Portrait of French-born artist Marisol Escobar poses with some of her carved wooded sculptures. New York, New York, 1958. (Photo by Walter Sanders/Time & Life Pictures/Getty Images)
Marisol moved to New York, the city was the setting for a number of relationships, events and introductions that would have a profound influence on her artistic production. In 1951, she visited a gallery featuring a show of Pre-Columbian art, an experience that led to her great appreciation for works by untrained artists and to her use of found objects in her work. Marisol also became friends with titans from the Abstract Expressionist movement; she took painting classes from Hans Hofmann and could be found at Cedar Tavern along with Jackson Pollock, Mark Rothko and Willem de Kooning as well as many writers of the beat generation. It was during the 1950s that Marisol shifted her interest from two-dimensional painting to sculpture, became known simply as Marisol, and had her first solo show at Leo Castelli Gallery (1958).
Marisol explains her shift towards sculpture, "started as a kind of rebellion. Everything was so serious - I started to do something funny so that I would become happier - and it worked." Marisol’s oeuvre is comprised of works that are at once solemn and humorous. Though her work aligns with a Pop sensibility, it defies strict categorization drawing from multiple schools of thought. From her earliest works, small figural forms in terracotta, bronze, and wood to her later large-scale assembled portraits, her art speaks to her diverse character and style. Marisol once said: "Whatever the artist makes is always a kind of self-portrait."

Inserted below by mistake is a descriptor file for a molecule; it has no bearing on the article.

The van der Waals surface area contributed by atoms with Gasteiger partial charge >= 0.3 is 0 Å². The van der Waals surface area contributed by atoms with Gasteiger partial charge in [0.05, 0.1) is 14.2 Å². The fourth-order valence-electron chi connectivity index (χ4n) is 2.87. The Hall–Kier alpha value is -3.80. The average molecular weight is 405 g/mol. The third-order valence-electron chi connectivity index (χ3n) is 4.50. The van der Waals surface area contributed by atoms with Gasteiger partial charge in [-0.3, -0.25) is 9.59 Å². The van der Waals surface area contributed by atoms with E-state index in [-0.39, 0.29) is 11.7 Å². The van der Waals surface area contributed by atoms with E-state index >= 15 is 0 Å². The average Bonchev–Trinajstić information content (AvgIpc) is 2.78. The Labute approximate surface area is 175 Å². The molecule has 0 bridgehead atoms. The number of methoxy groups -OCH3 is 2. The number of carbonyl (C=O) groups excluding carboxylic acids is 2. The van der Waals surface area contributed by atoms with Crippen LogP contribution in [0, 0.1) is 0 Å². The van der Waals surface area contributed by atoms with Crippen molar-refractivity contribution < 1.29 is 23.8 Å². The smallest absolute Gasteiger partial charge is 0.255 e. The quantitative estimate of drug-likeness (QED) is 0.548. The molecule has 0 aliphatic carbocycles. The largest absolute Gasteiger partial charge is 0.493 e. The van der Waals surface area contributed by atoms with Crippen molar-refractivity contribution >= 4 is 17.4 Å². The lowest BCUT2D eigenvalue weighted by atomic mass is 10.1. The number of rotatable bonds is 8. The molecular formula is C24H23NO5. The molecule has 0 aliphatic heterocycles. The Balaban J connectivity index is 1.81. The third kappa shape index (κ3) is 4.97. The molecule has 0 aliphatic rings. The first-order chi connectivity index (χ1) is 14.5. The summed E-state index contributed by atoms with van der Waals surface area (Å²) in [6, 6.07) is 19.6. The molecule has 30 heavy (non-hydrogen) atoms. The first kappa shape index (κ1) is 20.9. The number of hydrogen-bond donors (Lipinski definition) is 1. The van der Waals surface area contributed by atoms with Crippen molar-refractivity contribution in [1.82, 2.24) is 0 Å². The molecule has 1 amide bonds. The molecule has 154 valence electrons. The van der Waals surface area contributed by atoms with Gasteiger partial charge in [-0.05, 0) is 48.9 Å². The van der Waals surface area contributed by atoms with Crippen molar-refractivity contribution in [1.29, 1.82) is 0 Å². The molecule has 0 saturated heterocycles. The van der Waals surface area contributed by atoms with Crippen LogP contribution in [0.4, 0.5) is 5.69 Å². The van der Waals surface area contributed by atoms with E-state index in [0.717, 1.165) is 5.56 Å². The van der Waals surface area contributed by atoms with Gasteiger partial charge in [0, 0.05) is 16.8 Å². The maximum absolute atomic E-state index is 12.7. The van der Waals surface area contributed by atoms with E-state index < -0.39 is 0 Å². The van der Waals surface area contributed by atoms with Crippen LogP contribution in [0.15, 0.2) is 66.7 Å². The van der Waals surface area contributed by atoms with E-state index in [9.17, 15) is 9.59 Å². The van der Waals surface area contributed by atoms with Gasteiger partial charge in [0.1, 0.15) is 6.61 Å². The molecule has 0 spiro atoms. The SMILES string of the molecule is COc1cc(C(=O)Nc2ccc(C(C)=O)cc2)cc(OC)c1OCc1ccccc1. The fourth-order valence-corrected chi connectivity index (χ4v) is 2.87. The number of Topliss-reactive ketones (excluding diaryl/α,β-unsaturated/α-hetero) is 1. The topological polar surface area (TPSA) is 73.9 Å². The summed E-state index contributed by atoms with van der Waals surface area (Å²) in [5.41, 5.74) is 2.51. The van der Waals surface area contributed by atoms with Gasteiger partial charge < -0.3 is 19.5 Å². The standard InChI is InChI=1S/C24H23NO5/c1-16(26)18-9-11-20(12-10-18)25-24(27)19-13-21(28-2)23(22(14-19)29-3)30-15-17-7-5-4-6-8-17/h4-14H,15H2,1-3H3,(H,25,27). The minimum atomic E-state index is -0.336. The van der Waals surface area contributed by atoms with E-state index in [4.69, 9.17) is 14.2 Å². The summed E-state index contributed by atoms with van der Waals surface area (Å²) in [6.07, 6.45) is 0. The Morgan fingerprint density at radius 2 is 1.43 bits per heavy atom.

Between 1977 and 1981 Marisol created a series of portrait sculptures featuring various art world personalities; the collection, Artists and Artistes, first exhibited at Sidney Janis Gallery, New York in 1981. Her subjects were the people she admired most, from renowned artists such as Pablo Picasso, Georgia O’Keefe and Marcel Duchamp to choreographer Martha Graham, writer William Burroughs and even her father.
Portrait of artist Willem de Kooning, East Hampton, New York, 1985. (Photo by Chris Felver/Getty Images)
This present lot, a sculpture of Willem de Kooning, was among the important figures Marisol included in Artists and Artistes. After meeting and a brief affair in 1954, de Kooning remained an influential figure in Marisol’s life. This portrait expressively captures de Kooning’s likeness as well as her reverence for the great Abstract Expressionist. She depicts de Kooning enthroned in his favorite chair with his hands, cast from his own, resting on its arms with an extra hand on his knee. His face, roughly carved in wood, conveys experience and familiarity. A deeply personal homage, Marisol’s de Kooning captures his spirit and conveys a sense of timelessness.